Baby died from injected Potassium Chloride IM

  1. Batangas City, Philippines - A one-year-old boy died last week in a hospital in Batangas City after a nursing student inadvertently injected him with a chemical compound meant to be infused through an intravenous drip, a hospital official said Tuesday.

    Dr. Renato Dimayuga, Batangas Regional Hospital director, said victim John Jesreel Halcon died of cardiac arrest shortly after the 22-year-old nursing student wrongfully injected him with potassium chloride at around 5 p.m. last Thursday.

    The medicine, he said, was meant to help patients suffering from dehydration.

    "It was an accident. The student nurse accidentally injected the victim with the medicine. But we're still investigating what actually happened," Dimayuga told the Philippine Daily Inquirer over the mobile phone.

    "This is really unfortunate."

    Dimayuga denied reports that the hospital tried to conceal the truth about the death of the baby. He said he had formed a team of hospital officials to look into the incident.

    "This incident is already in the police blotter," he said.

    He said the victim's parents brought the baby to the hospital on Wednesday afternoon. He said the baby was then diagnosed with acute gastroenteritis and moderate dehydration.

    The baby, who was admitted to the charity ward, was immediately given with dextrose.

    The victim was the second child of a couple who reside in the village of Cuta, Batangas City.

    Asked if student nurses were allowed to inject medicines on the patients, he said they were not.

    "That's what we're trying to find out. Nursing students are not supposed to inject medicines into the patients," he said.

    He noted that the nurse assigned to look after the victim was also tasked to take care of 40 other patients.

    Full Story: http://services.inquirer.net/print/p...ticle_id=54618
    Last edit by brian on Mar 20, '07 : Reason: added content
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  2. 109 Comments

  3. by   RN BSN 2009
    The nurse for the baby had 40 patients? I see the scenario here, busy nurse has 40 patients and gives syringe to student... bad consequences.. Poor baby
  4. by   lizzyberry
    How sad imagine if that was your baby. I dont think nursing students are allowed to give injections are they?
  5. by   muffie
    tragic for all concerned
  6. by   summer07
    Where was the student's instructor? I didn't think student's can give injections without supervision? Very scarey!!!
  7. by   CritterLover
    Quote from summer07
    where was the student's instructor? i didn't think student's can give injections without supervision? very scarey!!!

    i wonder how the nursing education system works in the phillipines.

    if this baby was part of a 40 patient assignment, it is no wonder that so many of their nurses want to come to the us. how sad for all involved.
  8. by   RN BSN 2009
    Quote from critterlover
    i wonder how the nursing education system works in the phillipines.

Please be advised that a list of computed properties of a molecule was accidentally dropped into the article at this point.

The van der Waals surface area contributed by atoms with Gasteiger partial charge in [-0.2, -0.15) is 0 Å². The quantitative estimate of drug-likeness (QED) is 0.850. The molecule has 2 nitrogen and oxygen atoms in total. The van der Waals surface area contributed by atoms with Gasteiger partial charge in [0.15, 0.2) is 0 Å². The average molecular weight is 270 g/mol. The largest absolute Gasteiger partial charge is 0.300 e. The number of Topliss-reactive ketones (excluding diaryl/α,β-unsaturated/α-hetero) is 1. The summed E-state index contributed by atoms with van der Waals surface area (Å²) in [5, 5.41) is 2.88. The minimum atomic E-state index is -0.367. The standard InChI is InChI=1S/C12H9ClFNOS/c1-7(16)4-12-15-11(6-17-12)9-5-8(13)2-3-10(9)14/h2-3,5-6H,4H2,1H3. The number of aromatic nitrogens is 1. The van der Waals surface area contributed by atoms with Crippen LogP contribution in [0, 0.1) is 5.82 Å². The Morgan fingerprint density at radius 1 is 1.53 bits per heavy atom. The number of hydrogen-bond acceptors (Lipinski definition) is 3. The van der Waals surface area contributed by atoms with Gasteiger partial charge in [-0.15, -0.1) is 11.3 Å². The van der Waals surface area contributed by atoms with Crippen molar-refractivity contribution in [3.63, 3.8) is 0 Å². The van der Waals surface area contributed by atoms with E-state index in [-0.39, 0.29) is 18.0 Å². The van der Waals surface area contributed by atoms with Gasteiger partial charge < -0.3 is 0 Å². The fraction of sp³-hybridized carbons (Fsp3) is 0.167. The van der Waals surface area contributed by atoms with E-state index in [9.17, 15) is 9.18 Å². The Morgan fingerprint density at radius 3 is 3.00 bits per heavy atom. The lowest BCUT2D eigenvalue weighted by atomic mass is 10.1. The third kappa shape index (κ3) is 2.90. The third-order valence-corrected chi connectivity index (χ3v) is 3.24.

if this baby was part of a 40 patient assignment, it is no wonder that so many of their nurses want to come to the us. how sad for all involved.

    yeah that
  9. by   Heart4RN
    I totally agree! What kind of facility is this? How do they expect one nurse to take care of 40 patients? Is that reality nursing?
  10. by   Heart4RN
    As a matter of fact student nurses are able to give injections, but we have to be checked off with our instructor (at least in my program) and be able to tell exactly why we are giving, how we are to be giving it, what to look for and where to inject, if it's an IM or IVP.
    Last edit by Heart4RN on Mar 18, '07 : Reason: clarification
  11. by   GingerSue
    very tragic for all concerned

    40 patients for one nurse?
  12. by   caliotter3
    When I was in my peds rotation in school, my instructor had to check our stuff and give us the ok before we gave any meds to our peds pts. I had the most supervision here of any of my clinicals, and I am glad that she was so thorough. There was almost no chance at all that any kind of mistake could have been made. She went over our calculations with us and everything. It took a lot of time, but to me, it was well worth it. (Coincidentally, this instructor was the one who was getting prepared to go to law school. She really had her ducks together.)
  13. by   rntoben2008
    Quote from Heart4RN
    As a matter of fact student nurses are able to give injections, but we have to be checked off with our instructor (at least in my program) and be able to tell exactly why we are giving, how we are to be giving it, what to look for and where to inject, if it's an IM or IVP.
    Same here in our nursing school in Detroit, Michigan. We were taught the dangers of KCl long before ever going to the hospital for clinicals. That is just a tragic thing. Why are they begging these Phillipine nurses to come to America to work? that is scary.
  14. by   ChocoholicRN
    During our med-surg clinicals we were allowed to give injections, but we had to have either our instructor or the patients primary nurse watch us give it. Right now I'm doing my peds clinical and we can only give PO meds or hang IV's, NO INJECTIONS, even with our instructor by our side. In children, even the smallest dosage mistake, 0.5ml, can kill a child. Not sure how it works at other schools though. My heart goes out to all involved.

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